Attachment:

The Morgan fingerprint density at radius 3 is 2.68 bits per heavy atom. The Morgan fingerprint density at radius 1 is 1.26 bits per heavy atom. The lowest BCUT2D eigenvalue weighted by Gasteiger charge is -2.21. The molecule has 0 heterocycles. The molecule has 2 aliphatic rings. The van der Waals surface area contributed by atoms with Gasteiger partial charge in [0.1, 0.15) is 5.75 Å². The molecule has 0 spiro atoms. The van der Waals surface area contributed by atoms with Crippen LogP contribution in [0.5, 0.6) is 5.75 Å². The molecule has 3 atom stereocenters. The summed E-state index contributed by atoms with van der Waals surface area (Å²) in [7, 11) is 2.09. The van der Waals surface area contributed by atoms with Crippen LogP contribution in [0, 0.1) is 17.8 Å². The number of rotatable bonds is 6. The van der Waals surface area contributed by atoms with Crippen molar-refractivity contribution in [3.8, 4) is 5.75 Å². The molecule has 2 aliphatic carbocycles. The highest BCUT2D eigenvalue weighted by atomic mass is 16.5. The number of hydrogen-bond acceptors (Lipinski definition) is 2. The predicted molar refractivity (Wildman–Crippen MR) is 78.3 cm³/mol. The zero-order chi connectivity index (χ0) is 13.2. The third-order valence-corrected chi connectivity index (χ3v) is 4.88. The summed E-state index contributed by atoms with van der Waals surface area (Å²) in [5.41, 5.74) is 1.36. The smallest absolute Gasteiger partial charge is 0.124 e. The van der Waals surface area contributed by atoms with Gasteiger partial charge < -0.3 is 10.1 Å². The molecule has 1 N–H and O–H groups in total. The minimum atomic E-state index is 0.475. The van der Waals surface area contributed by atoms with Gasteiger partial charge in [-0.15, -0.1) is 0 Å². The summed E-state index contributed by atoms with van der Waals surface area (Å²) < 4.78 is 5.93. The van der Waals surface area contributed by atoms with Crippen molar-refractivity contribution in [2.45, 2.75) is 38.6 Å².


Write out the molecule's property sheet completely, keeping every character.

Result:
The Morgan fingerprint density at radius 3 is 2.68 bits per heavy atom. The Morgan fingerprint density at radius 1 is 1.26 bits per heavy atom. The lowest BCUT2D eigenvalue weighted by Gasteiger charge is -2.21. The molecule has 0 heterocycles. The molecule has 2 aliphatic rings. The van der Waals surface area contributed by atoms with Gasteiger partial charge in [0.1, 0.15) is 5.75 Å². The molecule has 0 spiro atoms. The van der Waals surface area contributed by atoms with Crippen LogP contribution in [0.5, 0.6) is 5.75 Å². The molecule has 3 atom stereocenters. The summed E-state index contributed by atoms with van der Waals surface area (Å²) in [7, 11) is 2.09. The van der Waals surface area contributed by atoms with Crippen LogP contribution in [0, 0.1) is 17.8 Å². The number of rotatable bonds is 6. The van der Waals surface area contributed by atoms with Crippen molar-refractivity contribution in [3.8, 4) is 5.75 Å². The molecule has 2 aliphatic carbocycles. The highest BCUT2D eigenvalue weighted by atomic mass is 16.5. The number of hydrogen-bond acceptors (Lipinski definition) is 2. The predicted molar refractivity (Wildman–Crippen MR) is 78.3 cm³/mol. The zero-order chi connectivity index (χ0) is 13.2. The third-order valence-corrected chi connectivity index (χ3v) is 4.88. The summed E-state index contributed by atoms with van der Waals surface area (Å²) in [5.41, 5.74) is 1.36. The smallest absolute Gasteiger partial charge is 0.124 e. The van der Waals surface area contributed by atoms with Gasteiger partial charge < -0.3 is 10.1 Å². The molecule has 1 N–H and O–H groups in total. The minimum atomic E-state index is 0.475. The van der Waals surface area contributed by atoms with Gasteiger partial charge in [-0.15, -0.1) is 0 Å². The summed E-state index contributed by atoms with van der Waals surface area (Å²) < 4.78 is 5.93. The van der Waals surface area contributed by atoms with Crippen molar-refractivity contribution in [2.45, 2.75) is 38.6 Å².